No one does bloody tragedy better than America. Over and over. Columbine High School. Virginia Tech. Tucson, Arizona, supermarket. Aurora, Colorado, movie theatre. Oak Creek, Wisconsin, Sikh temple. And now, a primary school in Connecticut. Heartless though it may seem to say it, but the aftermath of the latest massacre on December 14 might almost have been scripted, cast and shot in Hollywood. Cue grieving Newtown, the picture postcard little suburb, which has featured in the top 10 of the eponymous book Best Places to Raise Your Family’. Cut to an unashamedly teary Barack Obama and his moving roll call of the 20 dead little children. Slice in the American broadcast media’s soft-focus photographs of the victims and CNN’s funeral parlour theme music while its correspondents visibly emote hard in a poor imitation of former President Clinton’s famously empathetic “I-feel-your-pain” routine. Finally, ramp up the horror with the gruesome resistance to gun control so often heard across the US from those who defiantly cherish Americans’ 221-year-old constitutional right to bear arms: “Guns don’t kill people, people kill people.”
It sounds bloodcurdlingly cold after the Newtown shooting, which is just the latest in a series of high-profile gun crimes in American schools and colleges. Clearly, America, The Blockbuster might be a riveting movie, soaked as it is with blood and tears. If it weren’t a complex, organic lived reality.
But then the reality of America’s relationship with guns is often intensely contradictory. Within days of 20-year-old gunman Adam Lanza’s still-unexplained rampage in the Newtown school, two alternative snapshots of gun-toting America hove into view. In Oakland and San Francisco on the west coast, police were overwhelmed by larger-than-expected numbers of people peaceably handing over their firearms in exchange for $200 at the gun-buyback events intermittently scheduled nationwide.
Meanwhile, independent arms dealers across the country, but especially in Connecticut (scene of the massacre), California and North Carolina, reported an unprecedented surge in sales the weekend after the Newtown shooting. In a particularly grisly footnote, one Robert Caselnova, whose gun shop is less than 10 minutes driving distance from the grieving school, recorded multiple requests for AR-15 style rifles, the kind used by Lanza to silence his victims and claim a notorious place in history.
Which is the real America? Will the real America please stand up?
Perhaps it can’t, weighed down as it is by contradictions. This is a country with a fiercely reaffirmed right to bear arms, an estimated 300 million firearms in circulation and a population of 311,591,917 as of July 2011, according to US Census Bureau figures. This may appear to translate into nearly one weapon for every citizen but that is not strictly true. In fact, says a 2011 study by Chicago University’s National Opinion Research Centre, a declining number of American households own guns — down from almost 50% in 1973 to just over 32% in 2010. The report also said that the number of American gun owners had gone down almost 10% over the same period. By some estimates, 20% of gun owners now own 65% of all the guns in America. It may not be unreasonable to picture them as somewhat like Nancy Lanza, the Newtown shooter’s murdered mother, who had multiple weapons, all perfectly legal and carefully licensed, but also had the rare misfortune for them to be heartbreakingly employed in the mass murder of six-year-olds learning the three Rs at school.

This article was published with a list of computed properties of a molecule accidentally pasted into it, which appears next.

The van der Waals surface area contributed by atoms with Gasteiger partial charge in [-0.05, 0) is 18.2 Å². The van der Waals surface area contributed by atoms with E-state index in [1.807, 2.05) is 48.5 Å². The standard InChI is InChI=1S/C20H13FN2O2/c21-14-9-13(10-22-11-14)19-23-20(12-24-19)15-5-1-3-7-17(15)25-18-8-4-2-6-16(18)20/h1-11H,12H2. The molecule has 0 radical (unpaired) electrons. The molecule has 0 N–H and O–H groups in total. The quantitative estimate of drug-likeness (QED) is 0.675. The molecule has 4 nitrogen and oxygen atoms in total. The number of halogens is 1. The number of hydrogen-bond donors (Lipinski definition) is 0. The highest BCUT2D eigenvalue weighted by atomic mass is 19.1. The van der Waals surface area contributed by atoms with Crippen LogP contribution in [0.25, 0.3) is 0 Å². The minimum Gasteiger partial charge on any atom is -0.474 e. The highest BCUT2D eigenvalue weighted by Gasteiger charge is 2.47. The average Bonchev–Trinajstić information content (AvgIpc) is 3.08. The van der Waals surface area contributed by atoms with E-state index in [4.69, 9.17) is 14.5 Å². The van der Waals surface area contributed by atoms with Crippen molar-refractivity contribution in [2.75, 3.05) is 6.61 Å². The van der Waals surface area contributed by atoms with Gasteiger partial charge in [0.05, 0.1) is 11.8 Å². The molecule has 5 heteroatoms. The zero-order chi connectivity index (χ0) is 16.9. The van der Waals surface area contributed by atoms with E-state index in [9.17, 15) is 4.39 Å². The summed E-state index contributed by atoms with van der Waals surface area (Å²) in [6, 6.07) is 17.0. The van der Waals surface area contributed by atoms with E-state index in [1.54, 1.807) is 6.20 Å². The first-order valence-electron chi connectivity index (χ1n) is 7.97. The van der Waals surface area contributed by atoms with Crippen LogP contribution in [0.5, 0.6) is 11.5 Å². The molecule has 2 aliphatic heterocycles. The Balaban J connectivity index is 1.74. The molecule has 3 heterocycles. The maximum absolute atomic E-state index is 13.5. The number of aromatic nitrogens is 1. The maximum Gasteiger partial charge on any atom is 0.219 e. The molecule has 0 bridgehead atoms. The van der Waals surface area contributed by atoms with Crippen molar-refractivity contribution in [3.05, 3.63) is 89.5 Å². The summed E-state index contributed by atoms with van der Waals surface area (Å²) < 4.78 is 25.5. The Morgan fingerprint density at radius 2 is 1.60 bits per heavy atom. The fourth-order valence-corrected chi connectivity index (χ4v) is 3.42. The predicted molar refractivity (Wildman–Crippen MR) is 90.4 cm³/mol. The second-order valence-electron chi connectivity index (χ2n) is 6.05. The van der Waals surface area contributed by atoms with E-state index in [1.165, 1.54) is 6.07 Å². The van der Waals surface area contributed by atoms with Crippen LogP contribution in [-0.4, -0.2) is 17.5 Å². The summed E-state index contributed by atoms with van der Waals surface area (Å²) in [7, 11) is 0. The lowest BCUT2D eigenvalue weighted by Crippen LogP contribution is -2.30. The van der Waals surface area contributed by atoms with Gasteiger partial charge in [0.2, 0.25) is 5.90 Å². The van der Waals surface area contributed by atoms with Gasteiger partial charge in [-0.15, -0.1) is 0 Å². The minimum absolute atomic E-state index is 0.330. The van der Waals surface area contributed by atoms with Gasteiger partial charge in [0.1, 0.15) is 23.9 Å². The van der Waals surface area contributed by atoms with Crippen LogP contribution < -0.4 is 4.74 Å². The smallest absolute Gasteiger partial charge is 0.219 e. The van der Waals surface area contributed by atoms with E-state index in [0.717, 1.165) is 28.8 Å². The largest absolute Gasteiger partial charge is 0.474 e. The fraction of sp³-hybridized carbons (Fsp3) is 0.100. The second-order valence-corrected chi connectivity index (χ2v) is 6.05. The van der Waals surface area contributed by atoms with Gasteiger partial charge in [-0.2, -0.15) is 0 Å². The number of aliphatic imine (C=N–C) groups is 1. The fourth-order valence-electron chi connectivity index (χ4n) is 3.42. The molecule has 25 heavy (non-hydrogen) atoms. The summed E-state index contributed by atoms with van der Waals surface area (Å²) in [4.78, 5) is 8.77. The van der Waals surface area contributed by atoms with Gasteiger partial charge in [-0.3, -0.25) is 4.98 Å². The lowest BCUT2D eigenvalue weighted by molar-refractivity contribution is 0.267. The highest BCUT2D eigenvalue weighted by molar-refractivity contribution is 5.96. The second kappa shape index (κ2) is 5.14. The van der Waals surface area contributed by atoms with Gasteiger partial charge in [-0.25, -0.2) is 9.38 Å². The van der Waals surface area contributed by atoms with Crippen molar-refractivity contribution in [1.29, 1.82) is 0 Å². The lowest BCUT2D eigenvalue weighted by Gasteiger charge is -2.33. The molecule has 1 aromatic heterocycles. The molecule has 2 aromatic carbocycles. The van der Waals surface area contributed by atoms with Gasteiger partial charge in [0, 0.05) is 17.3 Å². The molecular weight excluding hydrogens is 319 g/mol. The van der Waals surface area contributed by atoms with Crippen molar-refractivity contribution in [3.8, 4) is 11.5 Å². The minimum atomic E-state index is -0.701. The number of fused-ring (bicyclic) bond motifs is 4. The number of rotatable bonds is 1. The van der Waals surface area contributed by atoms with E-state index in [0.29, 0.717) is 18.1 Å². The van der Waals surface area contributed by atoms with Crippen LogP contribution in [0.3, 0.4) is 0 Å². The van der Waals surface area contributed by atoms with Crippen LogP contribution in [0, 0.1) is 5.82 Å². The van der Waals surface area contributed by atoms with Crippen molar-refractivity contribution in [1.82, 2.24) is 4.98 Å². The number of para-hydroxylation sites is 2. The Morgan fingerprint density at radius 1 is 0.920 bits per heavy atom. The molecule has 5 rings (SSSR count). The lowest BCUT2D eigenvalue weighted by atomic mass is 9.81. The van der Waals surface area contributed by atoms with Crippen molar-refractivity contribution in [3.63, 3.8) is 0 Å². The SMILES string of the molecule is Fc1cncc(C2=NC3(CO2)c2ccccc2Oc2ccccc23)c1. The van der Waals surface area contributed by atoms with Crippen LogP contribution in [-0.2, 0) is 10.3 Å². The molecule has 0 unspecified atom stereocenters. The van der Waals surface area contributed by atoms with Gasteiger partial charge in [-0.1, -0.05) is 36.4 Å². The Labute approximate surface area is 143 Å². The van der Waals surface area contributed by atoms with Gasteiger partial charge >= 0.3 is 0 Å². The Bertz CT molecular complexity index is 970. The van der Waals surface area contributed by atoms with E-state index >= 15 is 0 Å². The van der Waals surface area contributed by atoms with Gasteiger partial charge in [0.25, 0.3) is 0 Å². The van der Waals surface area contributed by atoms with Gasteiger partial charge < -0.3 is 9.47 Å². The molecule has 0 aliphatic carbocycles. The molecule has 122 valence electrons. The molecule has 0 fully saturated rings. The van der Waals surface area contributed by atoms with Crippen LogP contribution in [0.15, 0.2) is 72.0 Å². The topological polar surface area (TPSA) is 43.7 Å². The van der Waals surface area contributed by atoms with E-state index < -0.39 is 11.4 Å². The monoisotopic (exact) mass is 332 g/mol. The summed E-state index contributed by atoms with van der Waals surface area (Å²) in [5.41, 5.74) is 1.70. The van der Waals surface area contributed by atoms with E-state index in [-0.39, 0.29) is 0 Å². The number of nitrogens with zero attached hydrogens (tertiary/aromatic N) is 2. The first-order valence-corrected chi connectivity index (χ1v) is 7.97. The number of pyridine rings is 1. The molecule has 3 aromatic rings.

America’s contradictory realities go further, reaching into every aspect of life. How else to explain the fact that the local Walmart in a little town in Maryland, barely three hours from Washington, always has racks and racks of guns to sell, but no wine because the authorities believe temperance to be more important to the public weal than disarmament? How to rationalise the name, Honeymooners Gun Shop, near the same town?
The simple answer, of course, is that one can’t. This is an abstemious country paradoxically in hock to a fatal addiction, namely a passion for the narcissistic rush that comes with weaponised strength. This is probably best represented by the politically powerful National Rifle Association’s popular bumper sticker, which argues that only an armed citizenry can prevent tyranny. “To conquer a nation you must first disarm its citizens,” it says, a 10-word summary of the aspirational do-or-die frontier spirit that still surges in American hearts.
Tragically, this is why Americans have long continued to regard gun control as a diminution of freedom rather than an extension of it — or at least, an extension of the right to live and let live. Though the UK, Japan and Australia managed to push through tough weapons legislation after mass shooting incidents, there is no certainty that Newtown will provoke similar meaningful change in the US. Robert Spitzer, author of The Politics of Gun Control, agrees, pointing out the institutional barriers to nationwide gun control in the US because most gun legislation is set by states rather than the federal government.
Right now, the dismal possibility that there will be other Newtowns may be discerned in the gun rights’ lobby’s aggressive spin on the shooting. They say it isn’t guns that need to be limited but the evil and mentally ill tendencies of people like Lanza. Red-blooded conservatives suggest that America and the world should stop trying to understand “craziness”. They urge that schoolteachers be armed because that will mean fewer dead children when the next putative mass murderer appears at the classroom door. But there is no acknowledgement of a basic truth — that fewer guns always mean fewer deaths. Period.
There may be sequels to the blockbuster.
Rashmee Roshan Lall is a senior journalist based in the US. The views expressed by the author are personal.